Last november something strange happened in Mountain View. A thick fog enveloped the headquarters of Alphabet, the parent company of Google. Not the meteorological sort—this stretch of Silicon Valley is reliably sunny. It was a fog of confusion. Its cause was Chatgpt, an artificially intelligent conversationalist created by Openai, a startup backed by Microsoft. The effect was, by all accounts, panic. Chatgpt was giving uncannily humanlike answers to questions put to it by users. And answering questions is the bread and butter of Google’s lucrative search business. Were Openai and Microsoft, which in February launched an enhanced version of its Bing search engine, about to eat Google’s lunch?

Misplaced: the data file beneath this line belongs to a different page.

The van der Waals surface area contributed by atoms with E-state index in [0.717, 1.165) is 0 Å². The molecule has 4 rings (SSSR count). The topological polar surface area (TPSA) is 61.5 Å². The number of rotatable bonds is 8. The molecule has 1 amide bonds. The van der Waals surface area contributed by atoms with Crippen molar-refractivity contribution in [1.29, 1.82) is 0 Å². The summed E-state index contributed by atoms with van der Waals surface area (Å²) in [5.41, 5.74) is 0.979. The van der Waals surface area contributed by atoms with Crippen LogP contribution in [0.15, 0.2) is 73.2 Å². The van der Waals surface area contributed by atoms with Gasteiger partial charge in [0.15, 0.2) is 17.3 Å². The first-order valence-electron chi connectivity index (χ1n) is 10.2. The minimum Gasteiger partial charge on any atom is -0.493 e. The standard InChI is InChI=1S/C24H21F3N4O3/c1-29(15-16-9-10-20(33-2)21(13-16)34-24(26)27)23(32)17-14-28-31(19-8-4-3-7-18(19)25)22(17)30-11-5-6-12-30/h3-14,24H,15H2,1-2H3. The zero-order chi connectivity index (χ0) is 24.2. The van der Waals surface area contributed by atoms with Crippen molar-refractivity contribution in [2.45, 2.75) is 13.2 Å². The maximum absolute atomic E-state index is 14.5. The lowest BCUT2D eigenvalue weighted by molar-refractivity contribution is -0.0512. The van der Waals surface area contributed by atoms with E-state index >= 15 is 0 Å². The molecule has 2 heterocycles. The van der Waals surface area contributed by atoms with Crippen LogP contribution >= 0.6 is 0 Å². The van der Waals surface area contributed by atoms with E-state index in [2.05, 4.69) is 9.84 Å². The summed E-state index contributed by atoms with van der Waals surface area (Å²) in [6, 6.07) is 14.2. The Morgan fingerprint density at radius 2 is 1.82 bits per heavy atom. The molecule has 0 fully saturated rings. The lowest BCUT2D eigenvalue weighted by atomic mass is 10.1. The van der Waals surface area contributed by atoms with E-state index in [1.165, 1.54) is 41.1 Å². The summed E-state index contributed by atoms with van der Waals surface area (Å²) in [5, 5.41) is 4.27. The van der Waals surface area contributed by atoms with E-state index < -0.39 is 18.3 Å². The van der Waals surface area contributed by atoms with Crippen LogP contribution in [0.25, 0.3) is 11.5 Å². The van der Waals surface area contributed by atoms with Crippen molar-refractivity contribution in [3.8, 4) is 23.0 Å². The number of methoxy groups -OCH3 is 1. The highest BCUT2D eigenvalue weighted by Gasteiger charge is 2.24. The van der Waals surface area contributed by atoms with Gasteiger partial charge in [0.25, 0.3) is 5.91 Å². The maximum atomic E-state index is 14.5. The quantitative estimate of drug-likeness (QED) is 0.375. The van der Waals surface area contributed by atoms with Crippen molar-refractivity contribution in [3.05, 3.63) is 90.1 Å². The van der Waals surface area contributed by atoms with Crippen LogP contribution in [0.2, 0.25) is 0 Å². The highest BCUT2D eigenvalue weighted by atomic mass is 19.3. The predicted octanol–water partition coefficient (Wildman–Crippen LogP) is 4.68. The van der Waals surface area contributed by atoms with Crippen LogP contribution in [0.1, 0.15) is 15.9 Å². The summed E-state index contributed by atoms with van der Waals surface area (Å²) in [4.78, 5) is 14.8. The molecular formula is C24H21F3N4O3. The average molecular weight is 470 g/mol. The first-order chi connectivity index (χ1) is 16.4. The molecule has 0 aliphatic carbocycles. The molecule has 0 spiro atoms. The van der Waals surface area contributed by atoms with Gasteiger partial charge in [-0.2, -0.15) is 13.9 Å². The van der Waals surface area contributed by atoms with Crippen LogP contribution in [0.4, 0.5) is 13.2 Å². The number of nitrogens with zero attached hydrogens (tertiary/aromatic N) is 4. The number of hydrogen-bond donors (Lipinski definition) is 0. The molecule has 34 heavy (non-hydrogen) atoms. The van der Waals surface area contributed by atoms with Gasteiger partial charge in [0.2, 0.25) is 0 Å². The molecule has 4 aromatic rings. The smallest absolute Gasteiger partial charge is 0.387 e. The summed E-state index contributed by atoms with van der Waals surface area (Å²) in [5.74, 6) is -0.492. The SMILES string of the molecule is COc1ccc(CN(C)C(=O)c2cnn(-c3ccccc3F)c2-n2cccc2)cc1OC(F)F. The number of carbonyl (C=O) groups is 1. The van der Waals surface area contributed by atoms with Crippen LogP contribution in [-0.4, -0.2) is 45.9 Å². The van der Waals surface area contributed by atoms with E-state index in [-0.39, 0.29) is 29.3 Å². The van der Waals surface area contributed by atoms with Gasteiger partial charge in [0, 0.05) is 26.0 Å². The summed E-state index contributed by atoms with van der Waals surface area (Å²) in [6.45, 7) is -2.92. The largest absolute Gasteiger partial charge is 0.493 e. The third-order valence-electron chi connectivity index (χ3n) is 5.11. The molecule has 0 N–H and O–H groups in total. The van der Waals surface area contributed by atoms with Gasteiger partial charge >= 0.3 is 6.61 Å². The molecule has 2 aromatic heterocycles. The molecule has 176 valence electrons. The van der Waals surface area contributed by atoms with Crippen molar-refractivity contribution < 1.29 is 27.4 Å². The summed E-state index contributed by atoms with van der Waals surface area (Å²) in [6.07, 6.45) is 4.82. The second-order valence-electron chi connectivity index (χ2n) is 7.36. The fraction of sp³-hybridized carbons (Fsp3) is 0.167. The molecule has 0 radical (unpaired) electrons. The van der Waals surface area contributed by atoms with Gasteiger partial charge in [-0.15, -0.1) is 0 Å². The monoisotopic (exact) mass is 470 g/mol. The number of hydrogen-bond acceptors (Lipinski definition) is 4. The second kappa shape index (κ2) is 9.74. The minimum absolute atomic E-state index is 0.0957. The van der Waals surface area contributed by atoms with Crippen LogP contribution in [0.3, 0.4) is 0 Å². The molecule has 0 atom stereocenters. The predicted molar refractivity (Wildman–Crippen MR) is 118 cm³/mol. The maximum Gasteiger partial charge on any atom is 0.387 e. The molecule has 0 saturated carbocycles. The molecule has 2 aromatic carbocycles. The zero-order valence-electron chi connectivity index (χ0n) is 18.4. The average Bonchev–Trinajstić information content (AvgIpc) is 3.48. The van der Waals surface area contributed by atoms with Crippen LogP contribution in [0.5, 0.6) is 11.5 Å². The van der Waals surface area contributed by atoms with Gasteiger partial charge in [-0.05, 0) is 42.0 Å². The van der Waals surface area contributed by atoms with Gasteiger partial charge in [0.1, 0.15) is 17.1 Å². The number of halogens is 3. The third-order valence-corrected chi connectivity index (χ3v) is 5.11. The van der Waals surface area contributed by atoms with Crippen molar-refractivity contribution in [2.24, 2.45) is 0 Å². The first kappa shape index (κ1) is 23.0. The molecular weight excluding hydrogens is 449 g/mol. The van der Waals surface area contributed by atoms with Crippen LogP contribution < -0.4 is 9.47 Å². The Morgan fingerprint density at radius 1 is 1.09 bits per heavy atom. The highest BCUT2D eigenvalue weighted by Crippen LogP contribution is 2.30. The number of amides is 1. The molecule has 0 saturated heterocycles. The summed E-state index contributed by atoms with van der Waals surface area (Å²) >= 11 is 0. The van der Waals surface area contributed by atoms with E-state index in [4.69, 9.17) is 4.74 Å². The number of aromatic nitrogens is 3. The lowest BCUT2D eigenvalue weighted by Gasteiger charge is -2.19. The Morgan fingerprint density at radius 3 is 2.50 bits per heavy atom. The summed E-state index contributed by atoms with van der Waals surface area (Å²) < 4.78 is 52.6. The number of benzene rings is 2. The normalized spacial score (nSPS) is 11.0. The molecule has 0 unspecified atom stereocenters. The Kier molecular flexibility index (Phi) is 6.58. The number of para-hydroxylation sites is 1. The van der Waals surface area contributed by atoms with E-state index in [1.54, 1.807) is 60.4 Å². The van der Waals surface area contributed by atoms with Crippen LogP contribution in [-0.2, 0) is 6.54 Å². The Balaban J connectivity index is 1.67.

Eight months on the mist has mostly cleared. On July 25th the company reported another set of solid quarterly results. Revenues rose by 7% year on year, to $75bn. It continues to create piles of cash: in the 12 months to June it raked in $75bn of operating profit. Bing has taken no discernible bite out of Google’s share of global monthly search queries, which remains above 90%.